The App That Lets Journalists and Activists Secretly Call for Help

In order to send a distress message, a user can either rapidly tap the power button of the phone or use an interface that resembles a normal calculator and hammer any key on that instead.

Jun 23 2014, 8:50pm
Images: Amnesty

Journalism is a dangerous job. Over the past ten years, the number of journalists kidnapped or killed on the job doubled, according to the Committee to Protect Journalists. From Syria to Brazil, Pakistan to Somalia, being a reporter—or an activist, aid worker, and the like—is a very risky occupation.

Amensty International are hoping to lessen that danger slightly through the release of a new app that can surreptitiously sends a distress signal to a trio of contacts. Developed in collaboration with iilab, “Panic Button” is based on Android and is open source.

“The aim of the Panic Button is to increase protection for activists around the world who face the ever present threat of arrest, attack, kidnap and torture,” said Tanya O’Carroll, Technology and Human Rights Officer for Amnesty International, in the organisation's press release. It has been tested with more than 100 users in 17 different countries.

In order to send a distress message, a user can either rapidly tap the power button of the phone—or more accurately, five times in five seconds—or use an interface that resembles a normal calculator and hammer any key on that instead.

Subtlety is key to the app's success, an Amnesty representative told me. “You don't even need to get your phone out of your pocket," the rep told me.

Obviously pulling out your phone when a gun is being pointed at you, or when in a heated crowd that isn't too keen on a journalist's presence, is not the best of ideas. It's much better to keep it in your jacket and still be able to send a necessary signal for help.

The app has some limitations, however. Every sort of obstacle for a regular SMS message will apply: be that a lack of signal coverage due to being in a very remote area, or a government shutting down a telecommunications network, Amnesty told me. 

The representative also pointed out that when the SMS is sent, whoever is on the receiving end could be revealed if the message was picked up by a mass surveillance programme. This could possibly expose the activist's network and their location.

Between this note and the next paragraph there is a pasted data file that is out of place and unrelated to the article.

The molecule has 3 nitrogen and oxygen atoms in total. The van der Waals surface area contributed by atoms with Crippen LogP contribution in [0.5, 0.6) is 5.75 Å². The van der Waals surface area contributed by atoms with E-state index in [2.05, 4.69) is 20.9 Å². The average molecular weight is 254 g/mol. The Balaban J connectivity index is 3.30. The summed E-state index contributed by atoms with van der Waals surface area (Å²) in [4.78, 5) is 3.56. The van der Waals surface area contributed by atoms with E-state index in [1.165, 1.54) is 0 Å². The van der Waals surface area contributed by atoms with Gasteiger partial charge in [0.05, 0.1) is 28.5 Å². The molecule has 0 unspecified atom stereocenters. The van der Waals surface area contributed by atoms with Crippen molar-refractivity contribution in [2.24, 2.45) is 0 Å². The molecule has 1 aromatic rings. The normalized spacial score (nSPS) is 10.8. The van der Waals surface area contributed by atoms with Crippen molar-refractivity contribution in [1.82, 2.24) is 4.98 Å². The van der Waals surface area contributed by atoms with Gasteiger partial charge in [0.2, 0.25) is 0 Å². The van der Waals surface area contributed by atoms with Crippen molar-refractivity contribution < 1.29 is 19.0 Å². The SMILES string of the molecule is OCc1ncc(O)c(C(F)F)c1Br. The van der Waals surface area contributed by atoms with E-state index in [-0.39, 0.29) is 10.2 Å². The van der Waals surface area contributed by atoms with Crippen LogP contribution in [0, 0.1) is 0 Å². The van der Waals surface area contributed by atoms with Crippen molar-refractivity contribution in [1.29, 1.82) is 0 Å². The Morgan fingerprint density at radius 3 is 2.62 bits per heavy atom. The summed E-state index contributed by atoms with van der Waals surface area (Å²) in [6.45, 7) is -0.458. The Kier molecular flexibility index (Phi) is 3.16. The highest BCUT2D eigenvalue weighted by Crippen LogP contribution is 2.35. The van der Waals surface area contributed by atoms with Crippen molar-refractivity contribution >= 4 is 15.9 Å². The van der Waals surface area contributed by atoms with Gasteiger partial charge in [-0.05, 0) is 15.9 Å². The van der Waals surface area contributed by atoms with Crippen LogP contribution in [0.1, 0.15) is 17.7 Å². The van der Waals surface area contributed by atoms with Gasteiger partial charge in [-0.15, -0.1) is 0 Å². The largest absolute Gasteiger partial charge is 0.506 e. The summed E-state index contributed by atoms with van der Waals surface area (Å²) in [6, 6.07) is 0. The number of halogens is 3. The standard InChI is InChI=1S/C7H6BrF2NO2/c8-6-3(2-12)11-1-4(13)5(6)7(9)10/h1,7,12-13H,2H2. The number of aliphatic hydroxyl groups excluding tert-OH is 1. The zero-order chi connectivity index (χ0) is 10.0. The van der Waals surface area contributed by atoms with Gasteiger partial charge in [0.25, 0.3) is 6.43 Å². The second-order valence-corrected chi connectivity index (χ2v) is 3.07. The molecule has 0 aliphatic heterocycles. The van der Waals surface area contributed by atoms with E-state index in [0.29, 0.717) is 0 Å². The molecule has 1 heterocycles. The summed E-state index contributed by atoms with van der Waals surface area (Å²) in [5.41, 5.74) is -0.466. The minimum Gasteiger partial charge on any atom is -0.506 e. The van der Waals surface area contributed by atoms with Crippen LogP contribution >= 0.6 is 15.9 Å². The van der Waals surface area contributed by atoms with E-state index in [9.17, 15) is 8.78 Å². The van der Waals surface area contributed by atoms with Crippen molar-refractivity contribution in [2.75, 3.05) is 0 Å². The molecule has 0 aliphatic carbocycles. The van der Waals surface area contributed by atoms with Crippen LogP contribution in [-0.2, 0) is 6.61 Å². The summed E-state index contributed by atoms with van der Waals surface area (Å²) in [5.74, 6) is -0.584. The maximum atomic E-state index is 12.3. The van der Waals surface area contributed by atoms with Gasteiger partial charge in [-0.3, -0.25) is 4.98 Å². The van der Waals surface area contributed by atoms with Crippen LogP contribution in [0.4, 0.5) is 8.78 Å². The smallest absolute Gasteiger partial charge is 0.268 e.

Amnesty have taken steps to minimise this risk by only allowing three numbers to be stored in the app's contact list. They have supplemented this with general advice to activists such as not storing your entire contact list on your phone, making sure that users create “a pact” of sorts with their three contacts, and deliberating what constitutes a reliable contact in the first place.

“It's an opportunity for increasing awareness” of phone security in general, Amnesty told me, and “creating a strong plan of action with trusted contacts.”

Depending on where you are in the world, journalists are likely to have different types of phones. In Sudan an activist who tested the app had it up and running immediately because everyone in his network used Android phones. However in other places, people rely on other operating systems and a lot fewer smartphones. In Guatemala, for example, only around 20 percent of mobile phone users are on Android, according to Amnesty.

“It's not a tool that everybody can use right now,” Amnesty said, “but the point is that 1.4 billion people around the world are using a smart phone.”

The next step is to provide the same sort of functionality for conventional handsets, to develop other interesting ways to activate the distress signal, and make it more customizable.